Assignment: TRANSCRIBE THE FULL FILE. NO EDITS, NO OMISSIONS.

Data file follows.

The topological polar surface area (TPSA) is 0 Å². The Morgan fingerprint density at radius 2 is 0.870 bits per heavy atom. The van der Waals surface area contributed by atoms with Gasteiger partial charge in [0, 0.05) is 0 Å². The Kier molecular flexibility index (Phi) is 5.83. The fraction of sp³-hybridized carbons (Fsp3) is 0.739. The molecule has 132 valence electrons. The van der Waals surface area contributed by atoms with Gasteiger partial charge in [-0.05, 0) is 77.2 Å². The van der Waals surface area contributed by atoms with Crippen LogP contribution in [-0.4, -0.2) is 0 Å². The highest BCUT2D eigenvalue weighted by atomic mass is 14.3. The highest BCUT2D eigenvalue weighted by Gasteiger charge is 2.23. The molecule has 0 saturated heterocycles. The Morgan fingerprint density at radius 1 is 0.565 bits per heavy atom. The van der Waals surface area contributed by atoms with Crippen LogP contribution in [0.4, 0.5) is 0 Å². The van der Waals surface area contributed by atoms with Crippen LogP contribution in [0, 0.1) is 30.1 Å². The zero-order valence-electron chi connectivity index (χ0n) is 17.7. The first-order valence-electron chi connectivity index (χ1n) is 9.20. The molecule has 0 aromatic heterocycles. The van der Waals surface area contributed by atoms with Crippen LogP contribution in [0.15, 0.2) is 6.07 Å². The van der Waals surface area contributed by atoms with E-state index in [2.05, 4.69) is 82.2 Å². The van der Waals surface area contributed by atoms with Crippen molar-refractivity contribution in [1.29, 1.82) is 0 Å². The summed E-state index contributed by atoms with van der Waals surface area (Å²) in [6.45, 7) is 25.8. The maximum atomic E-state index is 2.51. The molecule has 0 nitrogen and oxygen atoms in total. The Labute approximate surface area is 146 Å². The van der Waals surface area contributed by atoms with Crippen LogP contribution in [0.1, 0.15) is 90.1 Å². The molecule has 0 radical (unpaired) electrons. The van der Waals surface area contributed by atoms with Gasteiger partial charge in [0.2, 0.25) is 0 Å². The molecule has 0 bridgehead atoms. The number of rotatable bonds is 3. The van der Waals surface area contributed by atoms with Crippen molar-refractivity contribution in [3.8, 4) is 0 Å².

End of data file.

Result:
The topological polar surface area (TPSA) is 0 Å². The Morgan fingerprint density at radius 2 is 0.870 bits per heavy atom. The van der Waals surface area contributed by atoms with Gasteiger partial charge in [0, 0.05) is 0 Å². The Kier molecular flexibility index (Phi) is 5.83. The fraction of sp³-hybridized carbons (Fsp3) is 0.739. The molecule has 132 valence electrons. The van der Waals surface area contributed by atoms with Gasteiger partial charge in [-0.05, 0) is 77.2 Å². The van der Waals surface area contributed by atoms with Crippen LogP contribution in [-0.4, -0.2) is 0 Å². The highest BCUT2D eigenvalue weighted by atomic mass is 14.3. The highest BCUT2D eigenvalue weighted by Gasteiger charge is 2.23. The molecule has 0 saturated heterocycles. The Morgan fingerprint density at radius 1 is 0.565 bits per heavy atom. The van der Waals surface area contributed by atoms with Crippen LogP contribution in [0.4, 0.5) is 0 Å². The van der Waals surface area contributed by atoms with Crippen LogP contribution in [0, 0.1) is 30.1 Å². The zero-order valence-electron chi connectivity index (χ0n) is 17.7. The first-order valence-electron chi connectivity index (χ1n) is 9.20. The molecule has 0 aromatic heterocycles. The van der Waals surface area contributed by atoms with Crippen LogP contribution in [0.15, 0.2) is 6.07 Å². The van der Waals surface area contributed by atoms with E-state index in [2.05, 4.69) is 82.2 Å². The van der Waals surface area contributed by atoms with Crippen molar-refractivity contribution in [1.29, 1.82) is 0 Å². The summed E-state index contributed by atoms with van der Waals surface area (Å²) in [6.45, 7) is 25.8. The maximum atomic E-state index is 2.51. The molecule has 0 nitrogen and oxygen atoms in total. The Labute approximate surface area is 146 Å². The van der Waals surface area contributed by atoms with Crippen LogP contribution in [0.1, 0.15) is 90.1 Å². The molecule has 0 radical (unpaired) electrons. The van der Waals surface area contributed by atoms with Gasteiger partial charge in [0.2, 0.25) is 0 Å². The molecule has 0 bridgehead atoms. The number of rotatable bonds is 3. The van der Waals surface area contributed by atoms with Crippen molar-refractivity contribution in [3.8, 4) is 0 Å².